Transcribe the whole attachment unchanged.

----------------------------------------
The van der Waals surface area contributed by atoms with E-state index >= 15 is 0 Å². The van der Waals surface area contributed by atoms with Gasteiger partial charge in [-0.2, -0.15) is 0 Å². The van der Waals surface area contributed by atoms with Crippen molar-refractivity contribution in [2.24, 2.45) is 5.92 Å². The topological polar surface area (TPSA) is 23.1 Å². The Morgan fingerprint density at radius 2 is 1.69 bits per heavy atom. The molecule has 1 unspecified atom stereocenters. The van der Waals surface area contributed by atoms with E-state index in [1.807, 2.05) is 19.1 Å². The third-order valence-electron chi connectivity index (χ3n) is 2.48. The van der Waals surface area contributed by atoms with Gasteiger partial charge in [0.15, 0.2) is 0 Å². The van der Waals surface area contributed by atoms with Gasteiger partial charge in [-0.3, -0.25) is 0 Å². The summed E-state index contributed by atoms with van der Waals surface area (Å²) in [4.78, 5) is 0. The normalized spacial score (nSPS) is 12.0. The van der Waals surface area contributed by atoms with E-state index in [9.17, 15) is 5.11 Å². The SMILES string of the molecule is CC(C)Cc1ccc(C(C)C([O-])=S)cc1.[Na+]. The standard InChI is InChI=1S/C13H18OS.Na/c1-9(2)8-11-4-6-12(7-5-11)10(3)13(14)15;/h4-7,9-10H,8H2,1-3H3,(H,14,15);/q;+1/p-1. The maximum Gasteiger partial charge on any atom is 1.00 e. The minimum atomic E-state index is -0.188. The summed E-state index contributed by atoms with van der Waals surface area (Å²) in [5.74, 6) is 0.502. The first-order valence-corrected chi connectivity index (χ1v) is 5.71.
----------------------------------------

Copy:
The van der Waals surface area contributed by atoms with E-state index >= 15 is 0 Å². The van der Waals surface area contributed by atoms with Gasteiger partial charge in [-0.2, -0.15) is 0 Å². The van der Waals surface area contributed by atoms with Crippen molar-refractivity contribution in [2.24, 2.45) is 5.92 Å². The topological polar surface area (TPSA) is 23.1 Å². The Morgan fingerprint density at radius 2 is 1.69 bits per heavy atom. The molecule has 1 unspecified atom stereocenters. The van der Waals surface area contributed by atoms with E-state index in [1.807, 2.05) is 19.1 Å². The third-order valence-electron chi connectivity index (χ3n) is 2.48. The van der Waals surface area contributed by atoms with Gasteiger partial charge in [0.15, 0.2) is 0 Å². The van der Waals surface area contributed by atoms with Gasteiger partial charge in [-0.3, -0.25) is 0 Å². The summed E-state index contributed by atoms with van der Waals surface area (Å²) in [4.78, 5) is 0. The normalized spacial score (nSPS) is 12.0. The van der Waals surface area contributed by atoms with E-state index in [9.17, 15) is 5.11 Å². The SMILES string of the molecule is CC(C)Cc1ccc(C(C)C([O-])=S)cc1.[Na+]. The standard InChI is InChI=1S/C13H18OS.Na/c1-9(2)8-11-4-6-12(7-5-11)10(3)13(14)15;/h4-7,9-10H,8H2,1-3H3,(H,14,15);/q;+1/p-1. The maximum Gasteiger partial charge on any atom is 1.00 e. The minimum atomic E-state index is -0.188. The summed E-state index contributed by atoms with van der Waals surface area (Å²) in [5.74, 6) is 0.502. The first-order valence-corrected chi connectivity index (χ1v) is 5.71.